A review: Banquet for the Damned

I’ve just finished my second dip into Adam Nevill’s writing, prompting me to review Banquet for the Damned. I couldn’t help wondering what drew me in so. Simply, a rich vocabulary — a style that elevates the horror genre with a more artistic approach.

One thing that has occasionally made me grit my teeth, has been having to dumb down. Editors say this in different ways but if told, ‘I’m not telling you to dumb down’ they are. Another way of expressing this is commercial fiction: short simple words, sentences, and paragraphs make for faster reading; readers can speed through books and hence purchase more.

Nothing wrong with this. Some genres or stories take to the fast pace with alacrity and even within a leisurely pace there is the need to play with the velocity, speeding up and slowing down to suit the suspense and relaxed segments of the plot.

Still, I was surprised to have people contact me praising my use of language, words, prose, narrative, style, and  expression for my book, A Very Private Haunting all amounting to the same thing and making me feel using a richer vocabulary isn’t frowned on by all as many would have us believe. A vocabulary I’ve often had to simplify to meet market demand, so you can imagine my delight when I stumbled over a writer I hadn’t read before who’s not afraid of opting for a more demanding word choice. If I tell you three of my favourite writers are Mervyn Peake, China Melville, and Carlos Ruiz Zafon, it should be no surprise I’m delighted to read an imaginative approach in one of my favourite genres.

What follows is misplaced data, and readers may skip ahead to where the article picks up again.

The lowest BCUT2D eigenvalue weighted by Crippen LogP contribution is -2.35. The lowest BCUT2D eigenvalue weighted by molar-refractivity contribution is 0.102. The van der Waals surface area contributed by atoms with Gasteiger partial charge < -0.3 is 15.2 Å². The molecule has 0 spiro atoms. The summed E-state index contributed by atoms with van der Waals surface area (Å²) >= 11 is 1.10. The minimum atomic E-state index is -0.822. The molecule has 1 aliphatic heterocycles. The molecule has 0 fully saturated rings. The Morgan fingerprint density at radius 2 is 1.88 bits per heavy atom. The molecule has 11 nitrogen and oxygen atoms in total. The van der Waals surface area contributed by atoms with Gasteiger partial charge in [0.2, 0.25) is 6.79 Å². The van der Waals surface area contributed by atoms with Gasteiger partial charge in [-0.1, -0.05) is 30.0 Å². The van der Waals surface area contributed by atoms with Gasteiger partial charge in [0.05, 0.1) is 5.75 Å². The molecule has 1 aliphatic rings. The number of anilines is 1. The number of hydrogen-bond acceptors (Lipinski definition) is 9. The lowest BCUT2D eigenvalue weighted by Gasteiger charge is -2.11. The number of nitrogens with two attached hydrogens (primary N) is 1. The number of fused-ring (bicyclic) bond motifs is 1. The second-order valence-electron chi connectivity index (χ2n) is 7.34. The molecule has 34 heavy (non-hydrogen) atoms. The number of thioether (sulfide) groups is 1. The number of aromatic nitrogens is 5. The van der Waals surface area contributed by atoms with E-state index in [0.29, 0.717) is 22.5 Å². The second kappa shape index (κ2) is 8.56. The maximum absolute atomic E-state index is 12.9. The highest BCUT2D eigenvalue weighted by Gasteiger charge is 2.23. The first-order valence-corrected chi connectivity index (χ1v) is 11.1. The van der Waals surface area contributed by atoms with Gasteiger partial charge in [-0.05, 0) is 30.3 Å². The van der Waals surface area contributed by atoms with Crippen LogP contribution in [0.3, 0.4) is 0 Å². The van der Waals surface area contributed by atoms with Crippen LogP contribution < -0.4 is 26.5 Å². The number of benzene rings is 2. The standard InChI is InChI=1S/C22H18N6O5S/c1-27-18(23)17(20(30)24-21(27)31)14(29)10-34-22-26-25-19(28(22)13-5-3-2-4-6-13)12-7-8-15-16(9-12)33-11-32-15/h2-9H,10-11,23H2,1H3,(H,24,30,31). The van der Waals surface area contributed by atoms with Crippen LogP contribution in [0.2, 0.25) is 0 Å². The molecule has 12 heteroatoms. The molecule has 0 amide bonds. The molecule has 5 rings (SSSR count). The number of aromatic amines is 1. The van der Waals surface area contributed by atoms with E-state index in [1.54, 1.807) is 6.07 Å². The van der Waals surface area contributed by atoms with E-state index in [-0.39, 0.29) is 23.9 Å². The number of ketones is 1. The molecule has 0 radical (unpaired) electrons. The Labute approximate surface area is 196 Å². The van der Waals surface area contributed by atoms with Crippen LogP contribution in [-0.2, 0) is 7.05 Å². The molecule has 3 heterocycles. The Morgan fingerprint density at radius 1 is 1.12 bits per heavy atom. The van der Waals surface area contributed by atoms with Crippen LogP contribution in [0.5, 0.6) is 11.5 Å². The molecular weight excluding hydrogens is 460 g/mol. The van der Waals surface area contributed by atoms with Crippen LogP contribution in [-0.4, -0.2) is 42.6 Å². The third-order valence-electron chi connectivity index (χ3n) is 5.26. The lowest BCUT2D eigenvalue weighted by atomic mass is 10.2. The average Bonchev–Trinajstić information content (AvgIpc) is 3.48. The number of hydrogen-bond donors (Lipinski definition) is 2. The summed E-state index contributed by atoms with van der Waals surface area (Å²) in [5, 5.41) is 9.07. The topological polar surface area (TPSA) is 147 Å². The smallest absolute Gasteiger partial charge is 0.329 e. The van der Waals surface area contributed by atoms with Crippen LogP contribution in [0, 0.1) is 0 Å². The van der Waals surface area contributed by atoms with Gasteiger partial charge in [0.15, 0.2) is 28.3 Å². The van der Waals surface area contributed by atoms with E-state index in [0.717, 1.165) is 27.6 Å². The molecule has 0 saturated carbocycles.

I can see why this book will receive mixed reviews, and it’s owing to stylistic preference. On the first page, I sank into a rich vocabulary and longer sentences so often lacking in modern fiction. I don’t want to use the term literary as it carries an unfortunate modern-day connotation of dusty libraries and mildewed books written by notaries of a by-gone age (a sad view of the classics that were part of my childhood reading and nowadays periodically termed ‘too difficult’) and Nevill’s work isn’t like that, but one would have to say this is a more literary ‘style’ of horror.

Another way to describe it is I can see several editor’s returning the manuscript circling a few sentences as purple prose. Thank goodness the publisher ignored them if they did. The carefully chosen style weaves a successful spell on any reader able to appreciate the opulent seductive description spiced with the ‘creep’ factor; the sense that something is coming and might be present on the next turn of a page. This seems to be where Adam Nevill excels. I’ve read two of his titles so far but will check out more.

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